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Re to Liesel on karma

May 07, 1995 02:28 PM
by Jerry Schueler


<"Theosophy teaches self-responsibility". It does, but I've also
<learned that you yourself are responsible for your own Karma,
<and that other people need to be responsible for theirs, & that
<you very seldom take on another person's karma upon yourself. It
<doesn't work, for one thing ...

I am not sure what you mean by "taking on" someone's karma, but I
think I disagree with you here to some extent.  My own
experiences have taught me that we interact with each other all
the time on many levels and thus at least influence each other's
karma all the time, if not "taking on" some of it.  Saving the
life of another person is generally considered to be a heroic
act, and generally a "good" thing to do.  Suppose you save
someone's life on Wednesday, and that person gets depressed and
kills three people on Friday? Are you karmically responsible? I
have asked this question to myself many times.  I raise foster
children.  If a child I take care of for a few years later grows
up and destroys something or someone, just how responsible am I?
If I teach a child music, and the child grow up to be a musician,
then surely I must take some responsibility.  I suppose the real
question is, Where do we draw the line? I saved my wife's life
once, and many years later she saved mine.  In a large sense
then, we are responsible for each other.  But, to what extent?

I raise Norweign Forest Cats.  Sometimes a kitten will get very
sick and close to death.  When I "talked" to such a sick animal,
I used to try to save it.  But I began to feel strongly that by
asking it to stay alive, I was setting myself up to be karmically
responsible for it.  Nowdays I simply point out to sick kittens
the benefits of staying alive (fun, having a nice home with
loving owners - which indeed _is_ my responsibility, and other
cat-type things) and then leaving the final decision up to the
kitten.  Some die and some live.  Whichever way it goes (and yes,
I rely on our vet a lot as well, but I am speaking here of those
kittens who have reached the end of whatever good the vet can do
for them) I no longer feel personally (karmically) responsible.
Psychic healing begs this same question about karmic
responsibility.  Should we be like medical doctors and assume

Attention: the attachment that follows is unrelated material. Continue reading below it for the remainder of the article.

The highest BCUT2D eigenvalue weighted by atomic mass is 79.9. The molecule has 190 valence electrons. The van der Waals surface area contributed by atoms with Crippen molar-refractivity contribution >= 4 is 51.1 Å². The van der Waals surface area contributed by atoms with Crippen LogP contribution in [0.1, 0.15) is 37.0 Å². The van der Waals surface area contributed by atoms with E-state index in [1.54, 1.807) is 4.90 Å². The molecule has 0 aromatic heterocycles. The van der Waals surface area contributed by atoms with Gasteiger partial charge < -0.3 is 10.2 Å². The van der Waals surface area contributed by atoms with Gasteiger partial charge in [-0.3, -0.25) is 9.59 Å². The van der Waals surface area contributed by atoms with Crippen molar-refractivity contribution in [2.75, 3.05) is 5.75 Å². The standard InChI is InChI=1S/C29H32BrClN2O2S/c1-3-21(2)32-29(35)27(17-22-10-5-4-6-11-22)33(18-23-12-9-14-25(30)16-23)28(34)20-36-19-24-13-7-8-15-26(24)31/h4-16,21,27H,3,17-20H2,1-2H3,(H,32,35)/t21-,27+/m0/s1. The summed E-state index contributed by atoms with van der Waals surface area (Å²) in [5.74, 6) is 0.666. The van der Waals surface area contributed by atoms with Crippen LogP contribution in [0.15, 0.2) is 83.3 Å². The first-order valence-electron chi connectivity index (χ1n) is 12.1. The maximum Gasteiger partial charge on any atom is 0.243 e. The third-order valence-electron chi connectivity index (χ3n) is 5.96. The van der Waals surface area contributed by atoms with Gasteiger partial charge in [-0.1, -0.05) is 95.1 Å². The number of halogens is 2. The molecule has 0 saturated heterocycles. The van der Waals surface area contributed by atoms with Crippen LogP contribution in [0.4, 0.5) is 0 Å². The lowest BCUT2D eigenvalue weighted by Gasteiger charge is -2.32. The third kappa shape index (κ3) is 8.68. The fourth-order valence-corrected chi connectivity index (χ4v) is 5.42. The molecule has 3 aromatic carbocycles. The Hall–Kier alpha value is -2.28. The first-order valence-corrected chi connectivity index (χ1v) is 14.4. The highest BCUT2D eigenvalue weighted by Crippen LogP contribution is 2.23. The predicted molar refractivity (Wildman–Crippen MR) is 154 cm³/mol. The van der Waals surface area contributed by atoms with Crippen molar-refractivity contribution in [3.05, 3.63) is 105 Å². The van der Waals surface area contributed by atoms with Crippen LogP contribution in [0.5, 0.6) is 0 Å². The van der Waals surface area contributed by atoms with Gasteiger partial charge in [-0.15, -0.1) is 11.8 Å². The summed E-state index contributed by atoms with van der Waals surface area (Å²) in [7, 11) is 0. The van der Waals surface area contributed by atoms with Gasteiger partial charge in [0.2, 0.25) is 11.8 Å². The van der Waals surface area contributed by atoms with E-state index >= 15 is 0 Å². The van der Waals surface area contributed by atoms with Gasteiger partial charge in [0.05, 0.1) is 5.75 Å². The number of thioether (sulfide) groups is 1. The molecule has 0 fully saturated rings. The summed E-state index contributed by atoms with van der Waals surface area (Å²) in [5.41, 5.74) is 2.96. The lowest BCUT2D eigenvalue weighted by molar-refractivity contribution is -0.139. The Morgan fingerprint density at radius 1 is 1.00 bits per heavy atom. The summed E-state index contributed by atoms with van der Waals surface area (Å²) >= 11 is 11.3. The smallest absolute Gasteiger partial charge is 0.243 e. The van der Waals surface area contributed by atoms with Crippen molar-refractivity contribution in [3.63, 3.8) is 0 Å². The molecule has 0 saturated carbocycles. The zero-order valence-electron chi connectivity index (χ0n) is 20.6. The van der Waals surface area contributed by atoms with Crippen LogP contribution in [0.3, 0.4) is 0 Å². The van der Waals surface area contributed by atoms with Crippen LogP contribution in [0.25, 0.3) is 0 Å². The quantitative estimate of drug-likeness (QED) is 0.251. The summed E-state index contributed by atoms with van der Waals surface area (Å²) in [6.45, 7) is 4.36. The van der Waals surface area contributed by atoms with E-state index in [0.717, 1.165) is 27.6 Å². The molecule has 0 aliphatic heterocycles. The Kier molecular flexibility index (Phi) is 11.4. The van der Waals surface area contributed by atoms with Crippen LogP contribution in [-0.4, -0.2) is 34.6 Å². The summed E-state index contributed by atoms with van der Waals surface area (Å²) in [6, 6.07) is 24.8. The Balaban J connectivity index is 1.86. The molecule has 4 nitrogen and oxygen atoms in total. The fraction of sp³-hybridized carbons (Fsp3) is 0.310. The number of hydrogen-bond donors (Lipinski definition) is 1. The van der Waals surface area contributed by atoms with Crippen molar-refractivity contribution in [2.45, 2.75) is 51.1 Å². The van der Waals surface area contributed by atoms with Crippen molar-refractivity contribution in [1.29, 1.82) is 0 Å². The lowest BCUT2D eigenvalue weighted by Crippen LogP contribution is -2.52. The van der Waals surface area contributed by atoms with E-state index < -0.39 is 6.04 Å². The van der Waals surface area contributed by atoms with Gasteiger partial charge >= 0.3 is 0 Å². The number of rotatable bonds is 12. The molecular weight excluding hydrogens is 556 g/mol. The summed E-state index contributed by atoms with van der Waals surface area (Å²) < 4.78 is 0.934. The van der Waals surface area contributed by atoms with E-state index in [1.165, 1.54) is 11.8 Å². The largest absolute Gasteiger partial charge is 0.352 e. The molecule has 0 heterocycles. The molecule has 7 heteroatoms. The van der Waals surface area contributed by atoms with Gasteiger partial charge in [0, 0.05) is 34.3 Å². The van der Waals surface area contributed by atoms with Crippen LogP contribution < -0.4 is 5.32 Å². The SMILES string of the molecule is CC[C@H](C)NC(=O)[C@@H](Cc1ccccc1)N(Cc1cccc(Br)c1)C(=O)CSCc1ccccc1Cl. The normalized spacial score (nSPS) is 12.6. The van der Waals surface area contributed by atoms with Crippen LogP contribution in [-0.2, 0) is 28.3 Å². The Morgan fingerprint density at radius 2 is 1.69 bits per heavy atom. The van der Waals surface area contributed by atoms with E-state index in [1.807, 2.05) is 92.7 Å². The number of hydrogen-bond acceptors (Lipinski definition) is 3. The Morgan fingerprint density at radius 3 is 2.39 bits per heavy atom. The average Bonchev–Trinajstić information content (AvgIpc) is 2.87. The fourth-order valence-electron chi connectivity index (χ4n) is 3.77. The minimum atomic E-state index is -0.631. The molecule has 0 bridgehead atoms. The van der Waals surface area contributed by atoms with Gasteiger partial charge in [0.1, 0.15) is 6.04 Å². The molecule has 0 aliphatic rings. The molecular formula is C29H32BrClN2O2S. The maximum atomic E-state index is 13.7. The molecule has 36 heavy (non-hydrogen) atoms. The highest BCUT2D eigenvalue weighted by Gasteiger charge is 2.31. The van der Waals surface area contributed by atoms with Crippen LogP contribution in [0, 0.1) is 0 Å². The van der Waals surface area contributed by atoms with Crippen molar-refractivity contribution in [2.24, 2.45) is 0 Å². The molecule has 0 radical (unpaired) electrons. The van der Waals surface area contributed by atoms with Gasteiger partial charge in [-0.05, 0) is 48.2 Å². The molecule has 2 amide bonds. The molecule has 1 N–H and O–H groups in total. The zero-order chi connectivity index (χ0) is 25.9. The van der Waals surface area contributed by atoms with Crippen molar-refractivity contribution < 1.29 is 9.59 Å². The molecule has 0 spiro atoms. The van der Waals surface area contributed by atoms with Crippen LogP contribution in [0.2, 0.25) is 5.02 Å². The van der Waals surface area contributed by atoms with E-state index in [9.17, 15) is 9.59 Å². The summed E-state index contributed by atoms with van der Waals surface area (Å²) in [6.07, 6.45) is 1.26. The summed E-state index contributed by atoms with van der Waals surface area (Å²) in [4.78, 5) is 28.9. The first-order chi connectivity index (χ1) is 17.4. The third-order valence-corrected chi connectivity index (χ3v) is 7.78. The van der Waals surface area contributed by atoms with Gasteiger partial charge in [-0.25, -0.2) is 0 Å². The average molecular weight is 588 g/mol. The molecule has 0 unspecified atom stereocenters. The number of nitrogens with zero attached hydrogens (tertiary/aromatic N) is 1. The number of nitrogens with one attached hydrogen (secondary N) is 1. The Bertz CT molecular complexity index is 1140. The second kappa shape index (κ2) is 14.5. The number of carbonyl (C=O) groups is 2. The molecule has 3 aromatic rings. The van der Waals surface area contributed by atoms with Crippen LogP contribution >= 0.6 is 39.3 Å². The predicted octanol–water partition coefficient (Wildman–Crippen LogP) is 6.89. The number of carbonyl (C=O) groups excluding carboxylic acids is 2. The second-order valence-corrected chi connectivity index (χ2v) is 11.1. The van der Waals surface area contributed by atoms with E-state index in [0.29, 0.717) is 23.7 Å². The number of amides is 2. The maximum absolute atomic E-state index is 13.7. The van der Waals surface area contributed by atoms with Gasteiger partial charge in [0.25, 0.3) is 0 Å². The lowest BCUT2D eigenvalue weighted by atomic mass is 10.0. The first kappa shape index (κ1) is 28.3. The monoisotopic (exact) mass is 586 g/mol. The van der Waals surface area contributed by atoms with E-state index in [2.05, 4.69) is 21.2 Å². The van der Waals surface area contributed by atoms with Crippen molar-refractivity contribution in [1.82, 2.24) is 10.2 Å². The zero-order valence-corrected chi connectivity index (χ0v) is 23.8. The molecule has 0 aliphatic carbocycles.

that it is always right and (karmically) correct to heal? I feel
like I _can_ often heal sick animals, children, and sometimes
people, but always wonder if I _should_ do so.

I doubt that it is possible to help others without "getting into"
their karma to some extent.  All communication is a karmic
exchange.  At the turn of the last century in India, a famous
Swami named Ramakrisna was dying of throat cancer.  When his
disciples asked him why he didn't simply heal himself (he was
initiated into Kali Tantra, and could have done so) he replied
that his cancer was the result of taking on the karma of his
students, and that by healing himself he would, in effect, be
giving their karma back to them, which he didn't want to do.  So,
he died that his disciples might be favored by a lesser karmic
burden.  While this represents a tremendous sense of compassion
on his part, it also demonstrates that we can, to some extent,
take on the karma of others (I don't know how the disciples were
favored by his sacrifice, but I assume that they were somehow).

I used to become depressed after spending a year or two to help a
poor "retarded" child to reach a state of normalacy just to have
the State send them back to their parents and poor environment.
A social worker I knew once confided that she drank heavily
whenever children she worked with were sent back to parents who
were no better able to care for them than when they were taken
away.  But my father once said to me that nothing is ever wasted,
and that even though it often seems like a waste, the child is
nevertheless better off than had he or she not had the experience
of a loving home.  This helped.  My niece and her friend once
spent one summer with us, many years ago.  We went camping and
did a lot of silly things together, and had a pretty good time.
Then they went back to their respective homes.  My niece turned
out to be a good homemaker and loving wife.  Her sister, who did
not stay with us, had nothing but trouble; in and out of jail,
several illigitimate children, drug abuse, and so on.  During the
wedding of my niece, I met her friend again, who had grown up
during this time.  She still recalled that summer she stayed with
us.  Both she and my niece began to recall the wonderful times
that we had that summer.  They both then confided that the
experience had helped them through many difficult years of
childhood.  Anyway, the upshot is that while nothing seemed to
have come of our helping these two children (we were unaware of
how we had effected them until the wedding many years later), we
did, in fact, leave a lasting mark on them, which helped them
over some difficult years.  In short, we influenced their karma,
to the good to be sure.  I think that this kind of thing goes on
all the time - we mingle our karmic burdens with others, often
unconsciously at the time, and hopefully for the better.

Just a few thoughts on a very complex subject.


<If the TS doesn't believe in taking part in organized
<religion nor in politics, that doesn't present an obstacle
<for me personally to take part, if I see that
<I'll be able to help with profit in some way.

Exactly.  Sounds like the Adepts and others that Paul J.
talks about in his book.

Jerry S.

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